Latest News:  


Paradox in the Philippines: continuing poverty amidst high economic growth

By Alito L. Malinao (Xinhua)

13:53, April 25, 2013

MANILA, April 25 (Xinhua) -- There seems to be a paradox in the present Philippine situation with a large number of Filipinos still mired in extreme poverty amidst an economic growth that is among the fastest in the region.

On Tuesday, the National Statistical Coordination Board (NSCB), a government agency, announced that the poverty incidence in the Philippines stood at 27.9 percent in the first semester of 2012, practically unchanged from the same period in 2009, which was 28.6 percent, and in 2006 which was 28.8 percent.

The NSCB data show that 10 percent of the country's population of about 97 million is still living below the poverty level.

In a briefing, NSCB Secretary General Jose Ramon Albert said that during the first semester of 2012, a Filipino family of five needed 5,458 Philippine pesos (136 U.S. dollars) monthly to meet basic food needs.

"Families earning that amount were considered to be living in extreme poverty," Albert said.

After the bad news, that was bannered by leading Manila newspapers, came the good news on Wednesday when Moody's Analytics described the Philippines as a "rising star" poised to record one of the fastest growth rates in the world.

Moody's Analytics said that the Philippines is likely to grow between 6.5 and 7 percent this year and within the same range next year, "outperforming not only the anemic advanced economies but also many robustly growing emerging markets."

It also said that if favorable economic trends continue, the growth rate for the Philippines could be close to 8 percent by 2016.

Earlier, the Asian Development Bank (ADB) and the World Bank also upped their growth forecast for the Philippines this year to 6 percent.

Moody's Analytics, a sister company of credit rating watchdog Moody's Investor Service, said the country's 6.6 percent growth in 2012 was achieved despite weak growth in the United States, a crisis in the eurozone and a slowdown in China.

On March 27, the Philippines also obtained its first-ever investment-grade rating from Fitch Ratings.

On a similar vein, international credit rating firm Standard & Poor's has raised its growth forecast for the Philippines for this year from 5.9 to 6.5 percent. At the same time, it said the economy was expected to post another robust growth of 6.3 percent in 2014.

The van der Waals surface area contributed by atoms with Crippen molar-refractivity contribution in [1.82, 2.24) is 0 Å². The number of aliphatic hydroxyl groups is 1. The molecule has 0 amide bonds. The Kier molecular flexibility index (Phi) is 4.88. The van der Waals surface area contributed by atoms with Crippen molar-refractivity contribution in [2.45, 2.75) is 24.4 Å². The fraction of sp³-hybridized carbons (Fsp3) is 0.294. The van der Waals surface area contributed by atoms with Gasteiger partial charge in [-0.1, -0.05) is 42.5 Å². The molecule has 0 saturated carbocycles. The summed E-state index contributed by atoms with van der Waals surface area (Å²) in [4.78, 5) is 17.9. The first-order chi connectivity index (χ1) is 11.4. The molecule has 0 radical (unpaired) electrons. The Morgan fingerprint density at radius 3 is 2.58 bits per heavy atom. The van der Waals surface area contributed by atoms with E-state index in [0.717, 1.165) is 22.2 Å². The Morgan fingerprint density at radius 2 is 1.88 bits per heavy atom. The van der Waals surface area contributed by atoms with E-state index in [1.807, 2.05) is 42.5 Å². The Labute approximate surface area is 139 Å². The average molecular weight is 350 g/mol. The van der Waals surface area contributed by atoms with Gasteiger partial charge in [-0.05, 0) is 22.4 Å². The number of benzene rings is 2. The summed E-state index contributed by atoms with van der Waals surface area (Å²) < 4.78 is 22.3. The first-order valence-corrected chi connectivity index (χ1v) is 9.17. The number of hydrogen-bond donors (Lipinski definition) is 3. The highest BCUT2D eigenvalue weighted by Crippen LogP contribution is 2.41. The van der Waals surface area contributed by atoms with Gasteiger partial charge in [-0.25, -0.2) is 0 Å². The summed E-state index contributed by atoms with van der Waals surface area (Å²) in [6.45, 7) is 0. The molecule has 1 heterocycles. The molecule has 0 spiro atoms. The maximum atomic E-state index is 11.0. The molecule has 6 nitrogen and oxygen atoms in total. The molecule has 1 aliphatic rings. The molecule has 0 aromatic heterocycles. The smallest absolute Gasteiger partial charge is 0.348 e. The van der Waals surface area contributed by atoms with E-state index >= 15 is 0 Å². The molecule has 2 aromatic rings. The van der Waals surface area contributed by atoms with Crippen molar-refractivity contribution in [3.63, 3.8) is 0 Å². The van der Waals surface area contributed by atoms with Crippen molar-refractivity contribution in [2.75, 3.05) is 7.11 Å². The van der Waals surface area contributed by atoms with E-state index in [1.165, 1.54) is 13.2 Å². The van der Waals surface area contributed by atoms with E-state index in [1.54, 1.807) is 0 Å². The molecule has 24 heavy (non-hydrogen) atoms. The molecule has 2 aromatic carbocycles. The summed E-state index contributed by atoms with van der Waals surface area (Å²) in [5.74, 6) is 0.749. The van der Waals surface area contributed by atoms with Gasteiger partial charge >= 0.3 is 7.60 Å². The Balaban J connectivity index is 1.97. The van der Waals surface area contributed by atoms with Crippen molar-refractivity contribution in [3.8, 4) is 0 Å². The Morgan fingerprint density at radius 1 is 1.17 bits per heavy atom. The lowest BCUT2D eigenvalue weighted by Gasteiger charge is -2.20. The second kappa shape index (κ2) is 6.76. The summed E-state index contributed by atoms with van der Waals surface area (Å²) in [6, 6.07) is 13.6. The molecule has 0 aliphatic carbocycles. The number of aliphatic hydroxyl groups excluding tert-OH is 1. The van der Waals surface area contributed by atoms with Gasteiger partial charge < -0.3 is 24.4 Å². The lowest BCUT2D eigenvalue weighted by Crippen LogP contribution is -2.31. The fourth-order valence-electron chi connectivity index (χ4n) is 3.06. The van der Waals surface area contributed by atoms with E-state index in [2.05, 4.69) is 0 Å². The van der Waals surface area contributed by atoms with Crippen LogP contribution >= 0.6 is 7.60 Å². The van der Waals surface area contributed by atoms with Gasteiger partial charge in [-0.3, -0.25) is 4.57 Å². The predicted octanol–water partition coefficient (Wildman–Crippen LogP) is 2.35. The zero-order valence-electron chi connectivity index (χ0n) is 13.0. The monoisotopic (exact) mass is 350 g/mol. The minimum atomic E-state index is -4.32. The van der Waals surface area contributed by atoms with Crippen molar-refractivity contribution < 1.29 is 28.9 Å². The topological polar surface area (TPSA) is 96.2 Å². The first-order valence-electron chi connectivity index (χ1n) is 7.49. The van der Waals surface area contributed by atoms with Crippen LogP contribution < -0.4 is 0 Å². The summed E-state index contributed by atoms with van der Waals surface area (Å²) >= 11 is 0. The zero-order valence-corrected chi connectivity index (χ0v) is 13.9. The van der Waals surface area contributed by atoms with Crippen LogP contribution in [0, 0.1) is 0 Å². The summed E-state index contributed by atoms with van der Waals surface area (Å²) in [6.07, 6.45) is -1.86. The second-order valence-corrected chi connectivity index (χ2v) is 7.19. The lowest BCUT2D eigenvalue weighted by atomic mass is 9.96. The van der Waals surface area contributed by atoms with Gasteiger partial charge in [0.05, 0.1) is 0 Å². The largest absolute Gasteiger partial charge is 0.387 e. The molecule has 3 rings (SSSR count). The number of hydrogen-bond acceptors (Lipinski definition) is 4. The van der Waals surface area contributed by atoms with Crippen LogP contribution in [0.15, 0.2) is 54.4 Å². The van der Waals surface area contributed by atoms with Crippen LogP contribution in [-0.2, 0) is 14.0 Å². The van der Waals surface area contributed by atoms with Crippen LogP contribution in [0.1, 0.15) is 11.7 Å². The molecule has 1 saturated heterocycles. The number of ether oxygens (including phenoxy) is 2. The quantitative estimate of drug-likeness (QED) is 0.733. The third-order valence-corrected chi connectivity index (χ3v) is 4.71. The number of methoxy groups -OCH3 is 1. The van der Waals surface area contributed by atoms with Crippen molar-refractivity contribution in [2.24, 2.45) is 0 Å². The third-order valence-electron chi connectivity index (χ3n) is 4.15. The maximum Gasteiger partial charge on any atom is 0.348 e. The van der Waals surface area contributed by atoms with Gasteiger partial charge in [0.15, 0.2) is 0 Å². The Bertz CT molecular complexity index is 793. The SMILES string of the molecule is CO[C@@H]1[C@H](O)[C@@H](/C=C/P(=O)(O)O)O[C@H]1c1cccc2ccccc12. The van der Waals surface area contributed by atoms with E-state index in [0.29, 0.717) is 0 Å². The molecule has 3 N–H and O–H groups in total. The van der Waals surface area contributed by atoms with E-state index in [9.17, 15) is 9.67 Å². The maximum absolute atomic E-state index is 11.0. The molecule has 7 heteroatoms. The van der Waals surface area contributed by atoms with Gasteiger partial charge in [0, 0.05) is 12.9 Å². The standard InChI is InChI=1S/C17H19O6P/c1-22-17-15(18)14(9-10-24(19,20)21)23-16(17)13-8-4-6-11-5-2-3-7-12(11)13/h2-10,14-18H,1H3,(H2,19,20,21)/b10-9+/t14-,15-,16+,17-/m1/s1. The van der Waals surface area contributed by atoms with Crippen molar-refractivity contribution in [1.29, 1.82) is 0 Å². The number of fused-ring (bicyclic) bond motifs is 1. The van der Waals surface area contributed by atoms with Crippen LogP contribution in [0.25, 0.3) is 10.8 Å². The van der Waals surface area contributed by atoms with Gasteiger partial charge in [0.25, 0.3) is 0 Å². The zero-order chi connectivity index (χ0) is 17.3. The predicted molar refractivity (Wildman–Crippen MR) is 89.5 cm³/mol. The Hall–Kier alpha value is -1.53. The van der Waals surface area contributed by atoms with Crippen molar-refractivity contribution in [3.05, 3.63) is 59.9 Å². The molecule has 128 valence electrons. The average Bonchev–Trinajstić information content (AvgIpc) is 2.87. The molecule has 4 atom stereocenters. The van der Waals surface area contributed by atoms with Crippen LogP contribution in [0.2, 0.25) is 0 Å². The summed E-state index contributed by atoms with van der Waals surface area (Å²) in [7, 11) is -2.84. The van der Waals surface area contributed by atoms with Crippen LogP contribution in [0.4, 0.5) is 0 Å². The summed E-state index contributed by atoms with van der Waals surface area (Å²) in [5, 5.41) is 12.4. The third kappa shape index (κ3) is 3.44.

【1】 【2】

We recommend:

Funeral of Thatcher held at St. Paul's Cathedral

Chinese student hurt in Boston marathon blasts

Israel marks its Independence Day

Seven killed in Venezuelan post-election protests

The White House opens its garden to the public

The world in photos

Email|Print|Comments(Editor:YaoChun、Liang Jun)

Leave your comment0 comments

  1. Name


Selections for you

  1. Qingdao destroyer open to visitors

  2. China's aircraft carrier at Qingdao home base

  3. 22nd ASEAN Summit kicks off in Brunei

  4. Cool shades as summer is coming

  5. A migrant worker’s life after work in photos

  6. Preventing disease after the quake

  7. China motor fashion show debuts in Beijing

  8. WAGs of snooker players

  9. Entrepreneurs see potential in market

  10. No new stimulus needed as economy remains stable

Most Popular


  1. Insisting on wrong road, Japan has no future
  2. US 'turns blind eye to human rights'
  3. Are cities expanding too fast and too soon?
  4. Homework, games limit kids' reading
  5. Commentary: Quake-hit China grows in pain
  6. Loan guidance is good for banks, report says
  7. IMF should act responsibly
  8. Terrorist attacks should not be regionally labeled
  9. Texas town: like whipped by powerful tornado
  10. High land premiums set to affect profits

What’s happening in China

Giant pandas safe in quake-hit zone

  1. Chinese condoms found faulty
  2. Student in UK jailed for attempting bribe
  3. Suspect behind 'poker card' murder arrested
  4. All prisoners in quake area were safely evacuated
  5. Official dies in custody, family wants answers